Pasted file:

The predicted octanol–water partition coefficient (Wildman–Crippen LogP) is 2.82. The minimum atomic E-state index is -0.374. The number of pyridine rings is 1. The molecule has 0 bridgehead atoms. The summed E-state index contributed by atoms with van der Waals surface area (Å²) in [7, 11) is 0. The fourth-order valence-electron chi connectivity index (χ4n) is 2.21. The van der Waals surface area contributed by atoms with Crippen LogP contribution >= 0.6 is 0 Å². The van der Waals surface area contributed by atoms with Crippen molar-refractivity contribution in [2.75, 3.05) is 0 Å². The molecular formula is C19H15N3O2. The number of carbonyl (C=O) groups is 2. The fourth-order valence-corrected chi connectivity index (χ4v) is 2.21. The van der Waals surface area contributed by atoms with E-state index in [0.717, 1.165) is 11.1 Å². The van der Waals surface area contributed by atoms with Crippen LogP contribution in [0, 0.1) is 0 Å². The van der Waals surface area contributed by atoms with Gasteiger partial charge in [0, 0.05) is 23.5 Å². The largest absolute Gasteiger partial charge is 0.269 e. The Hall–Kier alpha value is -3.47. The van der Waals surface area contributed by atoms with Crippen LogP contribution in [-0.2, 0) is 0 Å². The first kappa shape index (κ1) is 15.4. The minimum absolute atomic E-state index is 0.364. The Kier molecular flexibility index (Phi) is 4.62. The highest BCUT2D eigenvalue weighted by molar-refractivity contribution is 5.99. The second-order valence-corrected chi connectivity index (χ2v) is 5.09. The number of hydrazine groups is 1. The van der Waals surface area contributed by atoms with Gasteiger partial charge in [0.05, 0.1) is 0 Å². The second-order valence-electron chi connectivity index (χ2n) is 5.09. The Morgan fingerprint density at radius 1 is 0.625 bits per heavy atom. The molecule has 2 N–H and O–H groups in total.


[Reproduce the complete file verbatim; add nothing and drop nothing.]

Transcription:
The predicted octanol–water partition coefficient (Wildman–Crippen LogP) is 2.82. The minimum atomic E-state index is -0.374. The number of pyridine rings is 1. The molecule has 0 bridgehead atoms. The summed E-state index contributed by atoms with van der Waals surface area (Å²) in [7, 11) is 0. The fourth-order valence-electron chi connectivity index (χ4n) is 2.21. The van der Waals surface area contributed by atoms with Crippen LogP contribution >= 0.6 is 0 Å². The van der Waals surface area contributed by atoms with Crippen molar-refractivity contribution in [2.75, 3.05) is 0 Å². The molecular formula is C19H15N3O2. The number of carbonyl (C=O) groups is 2. The fourth-order valence-corrected chi connectivity index (χ4v) is 2.21. The van der Waals surface area contributed by atoms with E-state index in [0.717, 1.165) is 11.1 Å². The van der Waals surface area contributed by atoms with Crippen LogP contribution in [0, 0.1) is 0 Å². The van der Waals surface area contributed by atoms with Gasteiger partial charge in [0, 0.05) is 23.5 Å². The largest absolute Gasteiger partial charge is 0.269 e. The Hall–Kier alpha value is -3.47. The van der Waals surface area contributed by atoms with Crippen LogP contribution in [-0.2, 0) is 0 Å². The first kappa shape index (κ1) is 15.4. The minimum absolute atomic E-state index is 0.364. The Kier molecular flexibility index (Phi) is 4.62. The highest BCUT2D eigenvalue weighted by molar-refractivity contribution is 5.99. The second-order valence-corrected chi connectivity index (χ2v) is 5.09. The number of hydrazine groups is 1. The van der Waals surface area contributed by atoms with Gasteiger partial charge in [0.05, 0.1) is 0 Å². The second-order valence-electron chi connectivity index (χ2n) is 5.09. The Morgan fingerprint density at radius 1 is 0.625 bits per heavy atom. The molecule has 2 N–H and O–H groups in total.